The diverse nature of the Arkansas River aquatic insect population, coupled with the turbulence of its steep flow and the effects of ice or slush on the substrate, means that at any given moment it is entirely possible for a trout to encounter a wayward golden stonefly nymph, a dislodged caddis larvae or a struggling immature mayfly. 

For this reason, we strongly recommend use of weighted attractor/imitator flies in a multi-fly rig as a means of driving one’s midge patterns into the depths. 

Arkansas River trout are opportunistic by nature and necessity. Playing into that dynamic is much more effective than a narrow reliance on midge imitation coupled with in-line weight.


If there is a time of year that truly distinguishes the Arkansas River from other freestone fisheries in Colorado, it is spring. 

This does not refer to the leafing out of trees, a cessation in snowfall or the emergence of bears from their dens.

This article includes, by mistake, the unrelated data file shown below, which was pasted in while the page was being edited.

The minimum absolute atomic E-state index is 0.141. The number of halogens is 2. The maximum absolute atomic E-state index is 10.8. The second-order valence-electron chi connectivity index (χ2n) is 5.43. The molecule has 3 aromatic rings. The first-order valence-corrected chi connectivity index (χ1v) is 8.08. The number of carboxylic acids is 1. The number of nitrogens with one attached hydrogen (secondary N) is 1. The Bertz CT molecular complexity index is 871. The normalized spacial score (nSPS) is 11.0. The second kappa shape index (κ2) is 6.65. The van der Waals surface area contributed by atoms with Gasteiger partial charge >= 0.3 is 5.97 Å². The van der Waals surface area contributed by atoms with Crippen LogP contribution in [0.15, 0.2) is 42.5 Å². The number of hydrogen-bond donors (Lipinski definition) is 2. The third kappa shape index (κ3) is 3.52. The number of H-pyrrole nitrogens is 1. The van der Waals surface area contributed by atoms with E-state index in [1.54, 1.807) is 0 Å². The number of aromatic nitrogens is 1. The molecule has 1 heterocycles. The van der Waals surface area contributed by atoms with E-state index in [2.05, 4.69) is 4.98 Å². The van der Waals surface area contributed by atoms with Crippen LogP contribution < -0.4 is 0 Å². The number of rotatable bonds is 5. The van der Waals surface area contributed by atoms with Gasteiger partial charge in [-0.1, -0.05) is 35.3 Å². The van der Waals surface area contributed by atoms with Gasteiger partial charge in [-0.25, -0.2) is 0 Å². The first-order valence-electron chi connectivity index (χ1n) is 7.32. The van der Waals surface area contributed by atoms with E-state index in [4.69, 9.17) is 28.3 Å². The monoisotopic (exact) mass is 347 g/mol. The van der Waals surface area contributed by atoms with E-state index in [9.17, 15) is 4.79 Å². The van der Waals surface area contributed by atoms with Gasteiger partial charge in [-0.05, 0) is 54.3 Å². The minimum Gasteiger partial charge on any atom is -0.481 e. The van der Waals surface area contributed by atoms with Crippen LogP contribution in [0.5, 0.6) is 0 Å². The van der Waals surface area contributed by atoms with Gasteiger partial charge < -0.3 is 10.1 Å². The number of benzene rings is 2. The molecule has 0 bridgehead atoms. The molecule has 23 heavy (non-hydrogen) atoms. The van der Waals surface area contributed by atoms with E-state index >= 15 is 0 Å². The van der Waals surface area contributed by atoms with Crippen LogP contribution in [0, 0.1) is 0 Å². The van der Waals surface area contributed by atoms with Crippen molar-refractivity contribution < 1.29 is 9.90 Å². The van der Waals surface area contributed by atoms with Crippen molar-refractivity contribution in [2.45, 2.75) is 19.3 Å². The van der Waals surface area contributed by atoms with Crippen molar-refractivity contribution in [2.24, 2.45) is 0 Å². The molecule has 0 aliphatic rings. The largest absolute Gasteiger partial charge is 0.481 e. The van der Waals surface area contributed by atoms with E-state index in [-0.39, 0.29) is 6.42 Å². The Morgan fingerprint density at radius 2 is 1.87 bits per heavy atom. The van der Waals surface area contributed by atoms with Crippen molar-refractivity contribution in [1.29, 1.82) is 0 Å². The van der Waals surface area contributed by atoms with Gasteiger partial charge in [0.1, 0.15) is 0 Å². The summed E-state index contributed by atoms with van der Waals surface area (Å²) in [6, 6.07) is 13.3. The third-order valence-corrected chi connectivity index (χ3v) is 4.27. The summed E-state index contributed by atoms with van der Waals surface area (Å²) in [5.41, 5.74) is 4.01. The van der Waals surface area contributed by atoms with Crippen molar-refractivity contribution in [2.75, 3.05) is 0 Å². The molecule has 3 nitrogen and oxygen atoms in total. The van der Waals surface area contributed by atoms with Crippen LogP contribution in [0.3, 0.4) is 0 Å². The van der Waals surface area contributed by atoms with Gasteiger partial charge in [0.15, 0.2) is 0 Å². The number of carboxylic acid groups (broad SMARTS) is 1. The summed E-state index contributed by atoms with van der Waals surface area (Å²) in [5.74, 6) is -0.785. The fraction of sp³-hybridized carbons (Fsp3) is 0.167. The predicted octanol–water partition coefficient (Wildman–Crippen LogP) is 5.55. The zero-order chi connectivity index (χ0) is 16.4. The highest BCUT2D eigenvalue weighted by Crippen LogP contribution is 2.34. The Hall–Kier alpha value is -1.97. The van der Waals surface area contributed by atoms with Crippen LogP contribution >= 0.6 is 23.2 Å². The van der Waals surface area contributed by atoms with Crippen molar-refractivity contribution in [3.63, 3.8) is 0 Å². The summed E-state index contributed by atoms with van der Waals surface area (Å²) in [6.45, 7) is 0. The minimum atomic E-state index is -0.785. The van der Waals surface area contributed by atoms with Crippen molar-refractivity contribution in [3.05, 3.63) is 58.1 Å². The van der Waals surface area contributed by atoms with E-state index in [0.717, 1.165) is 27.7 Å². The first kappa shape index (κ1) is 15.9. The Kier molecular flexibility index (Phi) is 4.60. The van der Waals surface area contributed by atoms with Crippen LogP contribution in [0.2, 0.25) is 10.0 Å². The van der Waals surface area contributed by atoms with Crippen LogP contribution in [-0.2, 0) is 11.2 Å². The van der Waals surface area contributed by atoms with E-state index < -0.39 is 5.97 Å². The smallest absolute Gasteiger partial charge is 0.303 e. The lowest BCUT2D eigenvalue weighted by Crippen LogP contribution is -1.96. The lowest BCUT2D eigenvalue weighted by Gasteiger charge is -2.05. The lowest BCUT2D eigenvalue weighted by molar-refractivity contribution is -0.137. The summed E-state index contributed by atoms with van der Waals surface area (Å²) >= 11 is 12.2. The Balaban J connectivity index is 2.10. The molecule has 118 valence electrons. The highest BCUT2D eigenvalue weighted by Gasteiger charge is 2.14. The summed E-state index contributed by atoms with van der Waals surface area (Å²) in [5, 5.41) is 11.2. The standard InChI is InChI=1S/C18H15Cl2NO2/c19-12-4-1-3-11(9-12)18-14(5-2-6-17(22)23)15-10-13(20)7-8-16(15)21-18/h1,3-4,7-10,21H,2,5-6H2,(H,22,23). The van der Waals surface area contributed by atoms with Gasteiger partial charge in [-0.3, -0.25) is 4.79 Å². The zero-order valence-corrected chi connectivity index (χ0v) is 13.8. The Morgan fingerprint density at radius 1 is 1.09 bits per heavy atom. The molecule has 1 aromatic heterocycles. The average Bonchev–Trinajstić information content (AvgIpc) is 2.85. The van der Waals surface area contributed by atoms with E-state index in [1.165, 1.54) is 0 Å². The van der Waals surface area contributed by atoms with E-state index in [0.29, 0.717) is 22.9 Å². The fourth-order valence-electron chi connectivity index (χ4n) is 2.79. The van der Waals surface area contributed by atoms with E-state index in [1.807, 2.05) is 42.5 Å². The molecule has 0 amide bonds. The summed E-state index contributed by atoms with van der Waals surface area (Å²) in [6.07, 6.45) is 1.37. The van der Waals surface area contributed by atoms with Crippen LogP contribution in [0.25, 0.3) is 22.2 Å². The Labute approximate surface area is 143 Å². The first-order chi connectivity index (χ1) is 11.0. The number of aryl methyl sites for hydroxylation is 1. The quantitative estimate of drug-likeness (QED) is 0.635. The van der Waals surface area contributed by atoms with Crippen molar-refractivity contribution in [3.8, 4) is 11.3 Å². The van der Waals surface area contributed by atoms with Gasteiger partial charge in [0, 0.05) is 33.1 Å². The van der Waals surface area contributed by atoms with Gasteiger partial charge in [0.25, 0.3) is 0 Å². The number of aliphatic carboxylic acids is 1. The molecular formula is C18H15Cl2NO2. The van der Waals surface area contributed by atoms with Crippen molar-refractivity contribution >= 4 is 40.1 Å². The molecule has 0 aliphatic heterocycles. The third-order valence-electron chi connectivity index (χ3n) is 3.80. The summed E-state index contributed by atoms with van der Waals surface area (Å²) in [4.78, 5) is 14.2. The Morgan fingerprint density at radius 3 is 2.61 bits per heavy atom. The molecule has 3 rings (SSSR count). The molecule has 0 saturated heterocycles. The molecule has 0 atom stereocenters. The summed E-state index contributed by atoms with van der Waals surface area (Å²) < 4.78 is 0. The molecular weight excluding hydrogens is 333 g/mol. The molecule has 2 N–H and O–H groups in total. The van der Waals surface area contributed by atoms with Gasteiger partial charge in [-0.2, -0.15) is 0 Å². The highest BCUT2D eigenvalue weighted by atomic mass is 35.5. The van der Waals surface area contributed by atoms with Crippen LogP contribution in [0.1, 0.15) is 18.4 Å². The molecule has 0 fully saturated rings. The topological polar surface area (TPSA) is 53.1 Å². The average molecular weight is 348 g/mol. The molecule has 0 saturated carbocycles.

Rather, “spring” refers specifically to the inception of a series of events in the life cycles of various aquatic insects that corresponds with an incremental warming of the river. In essence, fish begin to get hungry and there is a greater variety of food for them to eat.

• Stonefly nymphs – The Arkansas River is home to a variety of stonefly species, the most prevalent of the larger ones being golden stoneflies. 

Beginning in mid-February, as golden stonefly nymphs grow through instars of their development, they experience periodic molts wherein they shed their exoskeleton to accommodate new growth.